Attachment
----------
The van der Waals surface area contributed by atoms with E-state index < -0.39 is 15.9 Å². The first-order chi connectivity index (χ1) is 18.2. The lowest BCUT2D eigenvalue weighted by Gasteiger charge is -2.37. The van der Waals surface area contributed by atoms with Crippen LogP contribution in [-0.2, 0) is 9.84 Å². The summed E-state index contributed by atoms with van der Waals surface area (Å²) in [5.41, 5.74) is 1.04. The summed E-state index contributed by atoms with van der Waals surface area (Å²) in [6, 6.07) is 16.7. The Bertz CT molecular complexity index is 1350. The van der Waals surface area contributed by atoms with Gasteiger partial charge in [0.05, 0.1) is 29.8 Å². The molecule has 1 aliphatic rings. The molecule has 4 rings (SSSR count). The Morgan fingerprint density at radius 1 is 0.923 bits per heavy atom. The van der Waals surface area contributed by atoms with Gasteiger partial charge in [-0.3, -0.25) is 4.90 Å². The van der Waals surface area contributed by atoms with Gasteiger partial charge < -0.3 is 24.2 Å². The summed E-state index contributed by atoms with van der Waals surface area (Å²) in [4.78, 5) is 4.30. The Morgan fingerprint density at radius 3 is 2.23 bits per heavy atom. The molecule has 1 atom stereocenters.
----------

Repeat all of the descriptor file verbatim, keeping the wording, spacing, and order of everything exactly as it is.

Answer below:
The van der Waals surface area contributed by atoms with E-state index < -0.39 is 15.9 Å². The first-order chi connectivity index (χ1) is 18.2. The lowest BCUT2D eigenvalue weighted by Gasteiger charge is -2.37. The van der Waals surface area contributed by atoms with Crippen LogP contribution in [-0.2, 0) is 9.84 Å². The summed E-state index contributed by atoms with van der Waals surface area (Å²) in [5.41, 5.74) is 1.04. The summed E-state index contributed by atoms with van der Waals surface area (Å²) in [6, 6.07) is 16.7. The Bertz CT molecular complexity index is 1350. The van der Waals surface area contributed by atoms with Gasteiger partial charge in [0.05, 0.1) is 29.8 Å². The molecule has 1 aliphatic rings. The molecule has 4 rings (SSSR count). The Morgan fingerprint density at radius 1 is 0.923 bits per heavy atom. The van der Waals surface area contributed by atoms with Gasteiger partial charge in [-0.3, -0.25) is 4.90 Å². The van der Waals surface area contributed by atoms with Gasteiger partial charge < -0.3 is 24.2 Å². The summed E-state index contributed by atoms with van der Waals surface area (Å²) in [4.78, 5) is 4.30. The Morgan fingerprint density at radius 3 is 2.23 bits per heavy atom. The molecule has 1 atom stereocenters.